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juantweaver
 2 years ago
Best ResponseYou've already chosen the best response.0do you have an equation and what coordinates are you in?

dumbcow
 2 years ago
Best ResponseYou've already chosen the best response.0\[Area = 2 \pi \int\limits_{0}^{R}r dr\] where R is radius of circle

apple_pi
 2 years ago
Best ResponseYou've already chosen the best response.0In doing so I am trying to find pi

dumbcow
 2 years ago
Best ResponseYou've already chosen the best response.0haha prob not what you're looking for

dumbcow
 2 years ago
Best ResponseYou've already chosen the best response.0\[x^{2} + y^{2} = 1\] \[y = \sqrt{1x^{2}}\] this is top half of circle...integrate from 1 to 1 \[Area = 2\int\limits_{1}^{1}\sqrt{1x^{2}} dx = \pi\]

apple_pi
 2 years ago
Best ResponseYou've already chosen the best response.0Yes, but how do i integrate \[\sqrt{1x^2}\]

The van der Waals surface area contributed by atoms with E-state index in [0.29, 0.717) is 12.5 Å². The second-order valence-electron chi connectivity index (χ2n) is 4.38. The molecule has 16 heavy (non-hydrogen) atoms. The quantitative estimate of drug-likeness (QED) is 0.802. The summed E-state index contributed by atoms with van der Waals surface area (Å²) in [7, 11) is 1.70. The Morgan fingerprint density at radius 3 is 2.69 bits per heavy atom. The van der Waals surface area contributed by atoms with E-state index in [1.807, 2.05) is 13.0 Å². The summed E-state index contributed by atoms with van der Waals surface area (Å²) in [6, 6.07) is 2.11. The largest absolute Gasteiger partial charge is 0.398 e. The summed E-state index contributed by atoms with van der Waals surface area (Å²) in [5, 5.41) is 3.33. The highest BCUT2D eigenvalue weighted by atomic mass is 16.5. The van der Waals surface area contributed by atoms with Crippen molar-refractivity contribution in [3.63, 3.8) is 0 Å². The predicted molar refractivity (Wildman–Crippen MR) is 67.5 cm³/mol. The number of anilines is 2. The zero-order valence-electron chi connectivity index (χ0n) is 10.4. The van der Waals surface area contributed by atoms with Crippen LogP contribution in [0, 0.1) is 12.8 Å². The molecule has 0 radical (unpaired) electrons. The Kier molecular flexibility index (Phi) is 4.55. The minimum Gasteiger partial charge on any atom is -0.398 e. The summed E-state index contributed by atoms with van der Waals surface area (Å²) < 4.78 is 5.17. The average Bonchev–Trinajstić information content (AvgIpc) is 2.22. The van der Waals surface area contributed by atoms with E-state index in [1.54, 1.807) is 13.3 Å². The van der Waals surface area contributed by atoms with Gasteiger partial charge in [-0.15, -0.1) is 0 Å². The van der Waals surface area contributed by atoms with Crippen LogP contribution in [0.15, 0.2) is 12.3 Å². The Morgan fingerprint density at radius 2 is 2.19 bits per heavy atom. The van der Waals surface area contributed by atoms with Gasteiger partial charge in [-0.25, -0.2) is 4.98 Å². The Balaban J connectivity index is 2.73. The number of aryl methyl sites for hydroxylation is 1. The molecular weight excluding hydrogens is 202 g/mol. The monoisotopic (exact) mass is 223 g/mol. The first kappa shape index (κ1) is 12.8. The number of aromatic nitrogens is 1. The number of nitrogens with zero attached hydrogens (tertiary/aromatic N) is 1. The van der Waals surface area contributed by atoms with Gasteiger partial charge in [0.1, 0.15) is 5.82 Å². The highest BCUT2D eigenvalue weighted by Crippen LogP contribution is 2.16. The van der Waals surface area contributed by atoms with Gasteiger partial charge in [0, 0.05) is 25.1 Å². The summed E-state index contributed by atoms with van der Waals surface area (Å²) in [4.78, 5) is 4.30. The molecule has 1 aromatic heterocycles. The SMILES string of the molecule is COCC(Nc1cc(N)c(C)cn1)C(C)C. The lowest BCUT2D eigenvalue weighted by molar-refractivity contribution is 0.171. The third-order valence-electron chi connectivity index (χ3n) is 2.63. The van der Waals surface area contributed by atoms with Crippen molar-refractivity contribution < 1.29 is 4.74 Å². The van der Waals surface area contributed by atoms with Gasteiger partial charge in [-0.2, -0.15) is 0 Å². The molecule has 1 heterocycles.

dumbcow
 2 years ago
Best ResponseYou've already chosen the best response.0using trig substitution \[x = \sin u\] \[dx = \cos u\]

dumbcow
 2 years ago
Best ResponseYou've already chosen the best response.0in the end you will just get pi =pi if you want to use this to get numerical approximation for pi, then integrate by computing area under curve using trapezoid rule or simpsons rule or something like that

apple_pi
 2 years ago
Best ResponseYou've already chosen the best response.0Yes, but why? And how come we can do that?

dumbcow
 2 years ago
Best ResponseYou've already chosen the best response.0why can we use trig sub? you can substitute anything you want to make the integral more manageable
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